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    My experience is a bit like Curlz's, too. I tend to read analytically all the time; it's just the way my brain works. So I find that I pay attention to structure and characterization and scene transitions and the revelation of backstory in everything I read; all the more so since I began trying to write a novel of my own. I think it's a wonderful, fascinating thing to do, HaHs, and I'm glad you had an enlightening experience reading Martin that way.

    That said, since I tend toward overwriting, I like to pay close attention to writers who do amazingly evocative things with deceptively simple language, like Shirley Jackson. And when I'm going for tension, for internal conflict, confusion, and guilt, I know of no better model than Patricia Highsmith. Also, I tend to go to Sarah Waters when I'm struggling with sex scenes. Many of my long-time favorite books are classics, but I don't want to try to emulate the style of, say, George Eliot or Thackeray. Spending time with the work of modern (or at least midcentury and onward) writers who have more economy of style has been good for me.
    Last edited by Lakey; 09-22-2017 at 07:14 PM.

  8. #8
    New Fish; Learning About Thick Skin
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    i like Hemingway short stories, reading Steinbeck, Twain. i'm now reading John Irving. Dickens is so good you just want to put your pen down. i don't read Dickens before i write. after.

  9. #9
    New Fish; Learning About Thick Skin
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    For me, challenging reads such as Joyce, Chaucer or even philosophical texts from Homer or Plato are my go-to's when I need inspiration. Rather than give my brain a 'break' with a lighter read, I find that complex texts which demand that the reader pontificate very carefully over each word used always sends my mind racing off in a million directions, for some reason.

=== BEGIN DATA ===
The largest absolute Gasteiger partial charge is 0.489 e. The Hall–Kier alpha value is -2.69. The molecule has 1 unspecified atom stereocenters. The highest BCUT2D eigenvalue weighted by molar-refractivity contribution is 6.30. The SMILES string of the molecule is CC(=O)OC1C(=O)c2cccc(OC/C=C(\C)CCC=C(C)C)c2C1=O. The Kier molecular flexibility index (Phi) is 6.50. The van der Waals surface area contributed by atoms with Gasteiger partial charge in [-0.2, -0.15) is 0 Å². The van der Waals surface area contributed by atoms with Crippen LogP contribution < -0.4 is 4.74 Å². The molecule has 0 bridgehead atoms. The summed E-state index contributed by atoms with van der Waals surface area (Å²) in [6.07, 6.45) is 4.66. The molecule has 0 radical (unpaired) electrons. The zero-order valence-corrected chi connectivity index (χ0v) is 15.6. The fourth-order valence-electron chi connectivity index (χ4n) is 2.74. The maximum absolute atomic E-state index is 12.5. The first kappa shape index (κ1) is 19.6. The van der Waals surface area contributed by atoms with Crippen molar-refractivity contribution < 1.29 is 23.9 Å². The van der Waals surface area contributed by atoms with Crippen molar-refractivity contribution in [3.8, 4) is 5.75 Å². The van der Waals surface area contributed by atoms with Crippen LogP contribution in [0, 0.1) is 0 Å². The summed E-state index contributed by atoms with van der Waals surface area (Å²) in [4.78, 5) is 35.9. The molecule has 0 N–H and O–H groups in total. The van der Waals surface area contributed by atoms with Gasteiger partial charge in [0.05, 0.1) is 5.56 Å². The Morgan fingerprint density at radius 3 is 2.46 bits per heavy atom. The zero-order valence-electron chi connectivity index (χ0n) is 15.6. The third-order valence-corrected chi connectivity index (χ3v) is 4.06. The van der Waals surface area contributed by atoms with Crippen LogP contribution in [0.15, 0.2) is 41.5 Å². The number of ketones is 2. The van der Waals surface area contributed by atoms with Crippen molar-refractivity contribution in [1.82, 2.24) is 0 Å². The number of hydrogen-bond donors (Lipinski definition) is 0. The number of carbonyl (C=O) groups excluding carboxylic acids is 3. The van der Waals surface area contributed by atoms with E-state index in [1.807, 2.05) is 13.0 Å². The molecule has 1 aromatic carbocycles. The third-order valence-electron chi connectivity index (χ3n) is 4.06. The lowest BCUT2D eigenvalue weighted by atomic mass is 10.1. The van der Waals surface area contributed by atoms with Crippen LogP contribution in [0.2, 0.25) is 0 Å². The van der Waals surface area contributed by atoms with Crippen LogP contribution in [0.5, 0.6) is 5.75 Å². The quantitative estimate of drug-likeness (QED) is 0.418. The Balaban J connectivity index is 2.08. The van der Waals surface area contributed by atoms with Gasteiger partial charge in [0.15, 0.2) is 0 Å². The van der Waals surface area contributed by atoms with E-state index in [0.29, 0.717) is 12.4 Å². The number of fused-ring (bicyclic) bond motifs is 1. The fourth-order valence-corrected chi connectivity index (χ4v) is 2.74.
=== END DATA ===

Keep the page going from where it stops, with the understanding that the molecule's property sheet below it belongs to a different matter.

10. #10
    practical experience, FTW Maze Runner's Avatar
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    I just kind of instinctively know what I need. Right now, I'm reading a simple, little, brilliant novel called Ellen Foster, by Kaye Gibbons. Told from the perspective of an eleven-year-old girl, in that language, breaks all the grammar and punctuation rules, leaves nothing but an abused little girl's honest feelings and impressions, it's so cleansing.

  11. #11
    New Fish; Learning About Thick Skin
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    As a kid I’d spend five minutes on a random page in an encyclopedia, and I’d get so excited about all the things that there are to know, that I’d be scribbling away for the rest of the afternoon incorporating the content I’d read like flying fish or genetics or dinosaurs (usually into my ninja FBI agent saga). These days I guess I have a similar process— reading near-future nonfiction, or historical accounts of someone I admire, and I get excited about the possibilities and change. I also find I get a jolt reading about one of my heros and want to write about a character that is as brave in today’s world as my hero was in their time.

  12. #12
    New Fish; Learning About Thick Skin
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    I'm an intense plotter... outline like crazy. So, for me, there are times I will grab a couple books in the genre of my WIP and reverse engineer the bejeebees out of them. I have whole notebooks of reverse engineering. And proud to admit it... I think.

  13. #13
    Life Is Full Of Stories Ink-Pen-Paper's Avatar
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    I enjoy a good murder mystery to get things flowing. Adding to those I just read Every Midget Has An Uncle Sam Costume, Donald Bain. It is his autobiography as a writer, and more important to all of us, a ghost writer. Think of the Murder, She Wrote books, he wrote many of those. The book has great information about the writing and publishing world. And, it is enjoyable. It also got me to write the middle chapters of a novel (which is all that is written of the unnamed novel).
    Projects in work - working titles: Red Line to Shady Grove; I-595 to Annapolis; Orange Line to Metro Center




  14. #14
    practical experience, FTW Antipode91's Avatar
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    I don't really get inspired by books, because I'm so busy analyzing them and studying from them (it's kind of the consequence of working within a craft (writing, movies, video game creator, so on). I do love reading Jurassic Park, because it's probably the only book I just allow myself to transport and become jelly over how amazing that author and story is.

    That said, I do get inspired by all other forms of media. The two things that get me are story-centered video games, like the role playing series Final Fantasy or Kingdom Hearts. They're so deep and convoluted, that it simply excites me. Also, the movie The Village by M. Knight will explode me with the passion and desire to write. That movie--the pacing--the twists--the music--the characters. It's a masterpiece to me.